From the Agent’s Mouth Part 1

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When I self-published my first book, I followed a dream I’d had since I was in my early twenties. I’d read so much about applying to agents and trying to get a publishing deal that I felt paralysed whenever I even contemplated writing a book synopsis or a cover letter.

I’m proud of that first novel, and a subsequent Memoir, but I also learned a lot during the process. I was very lucky to have found a fantastic group for Indie Authors on Facebook IASD (Indie Author Support and Discussion). They are a generous and friendly bunch and most supportive.

I also found a great cover artist, Jane Dixon-Smith, for my novel, and a developmental editor to check over the umpteenth edit and give me an overview of pacing, plot, consistency of voice etc. Jennie Kremmer of www.bookanvil.com was an excellent match for me and a most accomplished editor and writer too. Jennie hails from Australia. She offered me a sample edit. It was comprehensive and most helpful. I decided to invest in her and she in me. This is the power of connection through the Internet, which is a double-edged sword, as we all know. Paying for a copy edit was not in my budget.

And believe me, you’ll always find errors, even if you’ve read your work many times and had generous friends and beta readers doing the same.

I didn’t bother doing too much marketing because I wanted to wait until I had at least a couple of novels out there and perhaps even feel like a real author. But I kept on writing because I need to. I write poetry too and love the rhythm of the words. The first couple of lines of a poem will pop into my head at the most unlikely moments, e.g. changing the sheets, weeding, walking or cooking.

With a couple of other novels on the go and a new one finished, I received a message from a friend with a link to win a Date with an Agent for an upcoming event to be held in Dublin.

She sent it not once, but thrice. The dread of writing a Synopsis and the fact that I had very little time to do it gave me a good excuse not to apply. But then, I changed my mind and buckled down to the dreaded task.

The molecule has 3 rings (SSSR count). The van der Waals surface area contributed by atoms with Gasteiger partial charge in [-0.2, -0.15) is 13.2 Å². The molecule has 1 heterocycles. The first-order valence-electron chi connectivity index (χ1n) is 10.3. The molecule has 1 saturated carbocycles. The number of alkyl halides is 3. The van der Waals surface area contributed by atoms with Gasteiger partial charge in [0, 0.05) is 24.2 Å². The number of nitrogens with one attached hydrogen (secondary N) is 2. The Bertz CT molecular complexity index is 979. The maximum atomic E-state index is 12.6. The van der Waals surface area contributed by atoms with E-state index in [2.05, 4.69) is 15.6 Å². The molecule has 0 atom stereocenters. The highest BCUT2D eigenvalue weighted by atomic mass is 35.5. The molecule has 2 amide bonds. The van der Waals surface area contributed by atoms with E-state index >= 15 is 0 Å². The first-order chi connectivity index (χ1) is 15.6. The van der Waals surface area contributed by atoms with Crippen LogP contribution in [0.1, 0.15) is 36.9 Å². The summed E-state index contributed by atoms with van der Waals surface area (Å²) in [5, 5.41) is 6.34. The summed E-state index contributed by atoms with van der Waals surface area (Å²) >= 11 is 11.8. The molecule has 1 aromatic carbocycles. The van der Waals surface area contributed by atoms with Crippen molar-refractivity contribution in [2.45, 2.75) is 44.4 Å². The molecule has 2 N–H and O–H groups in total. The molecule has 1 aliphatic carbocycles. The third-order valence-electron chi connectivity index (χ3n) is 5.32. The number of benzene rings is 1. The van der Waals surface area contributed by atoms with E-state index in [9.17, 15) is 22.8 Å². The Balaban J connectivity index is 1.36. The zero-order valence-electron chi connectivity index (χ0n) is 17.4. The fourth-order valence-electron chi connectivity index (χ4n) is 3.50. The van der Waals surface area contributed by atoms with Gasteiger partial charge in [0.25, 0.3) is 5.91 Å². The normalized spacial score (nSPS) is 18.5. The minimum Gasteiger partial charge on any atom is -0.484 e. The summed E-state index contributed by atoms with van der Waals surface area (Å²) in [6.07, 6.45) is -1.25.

No! No! No! This will never do. Writing a Synopsis is a necessary but dreaded task

After much struggle to tell the story in a synopsis (the guidelines were for a max word count of 750 (if I remember correctly), to formulate a cover letter and a short bio, I did a quick online search and realised the synopsis the agent wants should not conceal the outcome of your story. Good thing I checked on that. So, you don’t write something like, “Will she succeed in fleeing her pursuer,” or “Will he manage to gain back the millions wrongfully stolen from him.”

I sent off my short bio, my email, sample pages and Synopsis and maintained a very Zen-like attitude about it. I was sure I had a slim chance of being chosen, especially as I discovered I’d made an error in my Synopsis. As it turned out, the agent would have preferred a one-page Synopsis.

Imagine my delight when I discovered I was one of the fifteen authors chosen to have an extra session with an agent.

No, we weren’t flown in and put up in a top-notch hotel, no limo either. We had to buy our tickets too, like everyone else, but I’ll reserve that dream for a future date

This was definitely thrilling. Success is measured by small steps.

There were five agents, YA Fiction, Sci-Fi, Women’s Fiction, Literary fiction and Crime/Thriller.  Of those fifteen chosen, five had an extra session with their selected agent..

While it wasn’t a one-to-one session, it was insightful and I wanted to share the information with others who like me may have been reluctant to look for an agent for their work.

This is the condensed information for authors looking for a publishing deal.

 

To be continued … (I’m sorry but I realise I need to split this post into two sections. I promise I’ll post the next part within the next few days!)